There are circumstances where it would not be reasonable for the couple to wear a face covering, such as during the walk down the aisle, the vows, a first kiss and a first dance. This would also include photographs taken indoors but only for the couple. Physically distanced photos may be taken outdoors of other guests without wearing face coverings. The celebrant themselves may also not wear a face covering during the ceremony. However they should consider a range of other mitigations to ensure they can provide a barrier to transmission such as additional distancing, screens, visors and additional hygiene measures.
Face coverings do not have to be worn outdoors, including at outdoor tables when food and drink is being served for consumption. Physical distancing should be maintained at all times at tables to avoid households mixing.
For indoor receptions, face coverings may only be removed whilst at a table when food or drink is being served for immediate consumption, and physical distancing measures must apply if more than one household is seated together. Face coverings must be replaced once consumption of food and drink is completed, if people remain seated at the tables indoors.
Those responsible for the venue should also refer to the guidance on face coverings for employers and managers of premises, which gives more information on places that allow access to the public.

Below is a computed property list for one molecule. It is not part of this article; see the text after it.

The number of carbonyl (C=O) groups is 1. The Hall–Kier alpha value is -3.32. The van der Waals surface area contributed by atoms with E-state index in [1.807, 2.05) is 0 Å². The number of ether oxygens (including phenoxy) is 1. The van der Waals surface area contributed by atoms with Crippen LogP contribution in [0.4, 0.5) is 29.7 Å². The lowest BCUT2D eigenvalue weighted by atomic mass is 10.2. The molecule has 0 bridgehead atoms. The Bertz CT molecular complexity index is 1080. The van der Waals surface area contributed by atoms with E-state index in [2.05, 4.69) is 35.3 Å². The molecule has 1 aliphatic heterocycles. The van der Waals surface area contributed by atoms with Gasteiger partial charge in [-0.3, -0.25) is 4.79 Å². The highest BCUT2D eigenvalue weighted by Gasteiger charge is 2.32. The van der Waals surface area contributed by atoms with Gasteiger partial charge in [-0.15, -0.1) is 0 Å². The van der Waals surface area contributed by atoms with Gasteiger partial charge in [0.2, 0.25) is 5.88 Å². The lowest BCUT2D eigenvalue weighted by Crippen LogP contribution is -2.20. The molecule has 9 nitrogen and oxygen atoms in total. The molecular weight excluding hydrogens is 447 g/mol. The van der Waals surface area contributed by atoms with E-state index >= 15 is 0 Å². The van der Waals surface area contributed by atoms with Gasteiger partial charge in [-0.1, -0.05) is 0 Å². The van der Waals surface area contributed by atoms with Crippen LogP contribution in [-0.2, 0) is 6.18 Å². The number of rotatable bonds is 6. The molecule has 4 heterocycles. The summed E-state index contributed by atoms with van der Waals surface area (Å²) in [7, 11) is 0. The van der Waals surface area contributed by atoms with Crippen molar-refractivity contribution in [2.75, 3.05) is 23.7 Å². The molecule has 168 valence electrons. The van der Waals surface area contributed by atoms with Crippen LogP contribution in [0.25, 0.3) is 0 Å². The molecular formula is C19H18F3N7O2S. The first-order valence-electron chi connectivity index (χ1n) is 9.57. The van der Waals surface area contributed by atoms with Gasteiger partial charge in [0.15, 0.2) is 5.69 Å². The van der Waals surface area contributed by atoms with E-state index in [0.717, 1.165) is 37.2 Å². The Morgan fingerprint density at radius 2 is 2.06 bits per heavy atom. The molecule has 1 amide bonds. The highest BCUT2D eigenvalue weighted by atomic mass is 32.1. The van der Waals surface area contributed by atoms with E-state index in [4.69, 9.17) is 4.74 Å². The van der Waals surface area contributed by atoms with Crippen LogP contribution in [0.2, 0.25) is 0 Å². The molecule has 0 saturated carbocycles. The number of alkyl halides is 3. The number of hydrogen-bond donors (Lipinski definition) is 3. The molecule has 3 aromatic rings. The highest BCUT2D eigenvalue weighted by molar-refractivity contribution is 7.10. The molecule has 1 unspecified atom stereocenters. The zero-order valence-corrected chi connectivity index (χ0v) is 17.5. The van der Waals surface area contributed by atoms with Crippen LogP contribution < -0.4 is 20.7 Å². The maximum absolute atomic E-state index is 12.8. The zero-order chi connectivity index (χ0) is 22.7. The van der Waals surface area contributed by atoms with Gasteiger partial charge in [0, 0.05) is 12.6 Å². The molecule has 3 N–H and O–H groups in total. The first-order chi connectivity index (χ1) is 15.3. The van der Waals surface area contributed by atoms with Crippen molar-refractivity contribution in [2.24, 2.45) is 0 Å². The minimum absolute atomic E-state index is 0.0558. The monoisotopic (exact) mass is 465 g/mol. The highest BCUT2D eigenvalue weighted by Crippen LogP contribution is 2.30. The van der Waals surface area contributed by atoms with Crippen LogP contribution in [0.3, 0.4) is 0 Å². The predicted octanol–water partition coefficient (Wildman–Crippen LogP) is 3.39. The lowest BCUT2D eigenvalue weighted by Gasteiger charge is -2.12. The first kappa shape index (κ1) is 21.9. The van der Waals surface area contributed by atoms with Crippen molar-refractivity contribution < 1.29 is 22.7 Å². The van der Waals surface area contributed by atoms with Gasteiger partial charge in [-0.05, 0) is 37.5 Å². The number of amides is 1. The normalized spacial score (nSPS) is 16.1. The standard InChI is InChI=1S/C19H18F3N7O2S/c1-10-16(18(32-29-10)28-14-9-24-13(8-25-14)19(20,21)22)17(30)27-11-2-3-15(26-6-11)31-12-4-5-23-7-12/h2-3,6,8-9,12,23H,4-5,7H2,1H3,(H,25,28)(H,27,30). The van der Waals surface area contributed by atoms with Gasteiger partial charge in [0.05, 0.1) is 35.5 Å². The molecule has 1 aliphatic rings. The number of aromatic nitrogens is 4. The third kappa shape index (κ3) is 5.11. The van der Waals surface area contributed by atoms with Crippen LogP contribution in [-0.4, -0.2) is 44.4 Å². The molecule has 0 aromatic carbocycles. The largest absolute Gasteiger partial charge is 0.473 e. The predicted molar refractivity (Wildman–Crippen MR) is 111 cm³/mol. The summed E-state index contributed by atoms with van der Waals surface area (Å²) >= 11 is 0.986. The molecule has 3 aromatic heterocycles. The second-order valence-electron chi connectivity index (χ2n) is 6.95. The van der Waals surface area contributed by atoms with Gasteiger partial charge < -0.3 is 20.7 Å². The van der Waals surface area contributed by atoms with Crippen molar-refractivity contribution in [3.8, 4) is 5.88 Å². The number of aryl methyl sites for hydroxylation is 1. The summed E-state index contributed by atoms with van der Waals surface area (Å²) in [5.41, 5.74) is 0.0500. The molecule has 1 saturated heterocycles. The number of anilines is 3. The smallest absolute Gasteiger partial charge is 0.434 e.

Organised events, to a maximum of 50 individuals, are permitted outdoors in regulated premises. The completion of a risk assessment is a requirement on that body and it must be comparable to one required under regulation 3 of the Health and Safety at Work Regulations 1999 and take reasonable measures to minimise the risk of exposure to coronavirus. The organiser should be able to control the outdoor space to maintain this COVID-19 security which means organisers should have exclusive use of the space for the duration of the event. Fences, signage and the use of representatives to guide attendees may all be appropriate mechanisms to establish control of the space and ensure physical distancing.
Control of the site may be established through ownership or with landowner’s permission. Organisers should be wary of circumstances which would undermine their control such as public rights of way across the site.
Liaison with Local Authorities and other authorities such as the Police may be necessary where land that is normally open to the public is to be used. The organiser should make sure that they communicate a clear understanding of the behaviours expected by those who attend. Where behaviours breach the protocols and risk the COVID-19 security of the event, organisers should consider terminating the event or asking parties to leave. The organisers are responsible for managing the public health risks associated with the event.